Dr Victoria Bateman’s naked Brexit stunt should not be seen in terms of modern feminism but in terms of early modern religious performance art, especially that of the Ranters and Quakers.
The trauma of the seventeenth century English civil war caused some strange religious groups to emerge, and some of them went in for shocking little stunts, or ‘happenings’, in the hippy-sixties term. Cromwell’s frail Commonwealth got rid of the old established church, and deciding what to put in its place was a bit like Brexit. Lots of Puritans wanted their new orthodoxy set up, but plenty of liberals wanted a more open-ended free for all, a ‘no-deal’ scenario perhaps.
The Ranters were religious punks; they mixed religion with sex, drugs and swearing. Their aim was to attack the Puritans by doing offensive things as expressions of an alternative idea of holiness. Including stripping off, or ‘going naked for a sign’ – a display of a different sort of faith, that we are part of God’s good creation. The Quakers were only slightly better behaved. One faction adopted some Ranterish practices. A feisty young Quaker called Martha Simmonds walked round Colchester wearing almost nothing, in imitation of the prophet Isaiah. She inspired a large-scale performance in Bristol that led to a crackdown on such antics. See my piece on it here.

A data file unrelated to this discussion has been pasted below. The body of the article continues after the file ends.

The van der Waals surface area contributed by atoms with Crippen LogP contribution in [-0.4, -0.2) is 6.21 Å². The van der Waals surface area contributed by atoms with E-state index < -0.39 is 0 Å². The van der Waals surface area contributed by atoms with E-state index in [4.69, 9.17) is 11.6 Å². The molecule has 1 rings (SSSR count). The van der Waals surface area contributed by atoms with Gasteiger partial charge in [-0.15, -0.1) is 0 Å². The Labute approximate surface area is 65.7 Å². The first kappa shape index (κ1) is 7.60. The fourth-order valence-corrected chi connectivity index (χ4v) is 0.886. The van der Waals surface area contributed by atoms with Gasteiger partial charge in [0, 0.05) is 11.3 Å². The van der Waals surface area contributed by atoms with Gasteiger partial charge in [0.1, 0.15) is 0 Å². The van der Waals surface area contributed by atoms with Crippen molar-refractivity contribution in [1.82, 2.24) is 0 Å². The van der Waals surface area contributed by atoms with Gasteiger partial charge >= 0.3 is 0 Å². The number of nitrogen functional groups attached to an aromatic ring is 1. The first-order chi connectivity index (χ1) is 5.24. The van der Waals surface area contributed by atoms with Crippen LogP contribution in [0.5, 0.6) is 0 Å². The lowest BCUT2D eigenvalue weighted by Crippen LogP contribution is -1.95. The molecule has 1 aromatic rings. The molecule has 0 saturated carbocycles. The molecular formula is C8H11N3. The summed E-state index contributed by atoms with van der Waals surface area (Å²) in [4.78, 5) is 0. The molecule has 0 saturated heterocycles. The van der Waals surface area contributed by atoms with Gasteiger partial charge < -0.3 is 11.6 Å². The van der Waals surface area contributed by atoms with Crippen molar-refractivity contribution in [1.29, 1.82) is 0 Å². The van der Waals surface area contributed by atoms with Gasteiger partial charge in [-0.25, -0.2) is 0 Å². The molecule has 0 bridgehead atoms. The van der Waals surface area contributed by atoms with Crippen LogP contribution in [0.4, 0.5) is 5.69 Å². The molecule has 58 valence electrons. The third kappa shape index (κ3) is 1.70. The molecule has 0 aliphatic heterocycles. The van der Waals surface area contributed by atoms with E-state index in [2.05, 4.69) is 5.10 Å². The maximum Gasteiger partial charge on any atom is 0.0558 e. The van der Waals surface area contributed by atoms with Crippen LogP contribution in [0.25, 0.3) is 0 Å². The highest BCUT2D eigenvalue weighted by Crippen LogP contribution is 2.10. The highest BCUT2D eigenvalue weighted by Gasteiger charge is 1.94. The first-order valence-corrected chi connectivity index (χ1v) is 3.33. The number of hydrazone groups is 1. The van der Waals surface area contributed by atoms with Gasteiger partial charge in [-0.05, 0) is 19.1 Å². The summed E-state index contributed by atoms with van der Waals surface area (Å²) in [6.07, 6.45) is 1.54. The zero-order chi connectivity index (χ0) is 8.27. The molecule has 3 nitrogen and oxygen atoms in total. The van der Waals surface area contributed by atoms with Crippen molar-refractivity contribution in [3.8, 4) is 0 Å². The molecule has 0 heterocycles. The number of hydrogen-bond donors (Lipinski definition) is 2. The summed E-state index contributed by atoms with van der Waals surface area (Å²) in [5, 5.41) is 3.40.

By her godly streaking Martha was signifying God’s imminent judgement. And this is Ms Bateman’s purpose too: she is trying to warn us of a coming apocalypse, to wake us up with her bare flesh. Brexit has returned us to the wilder reaches of the English soul.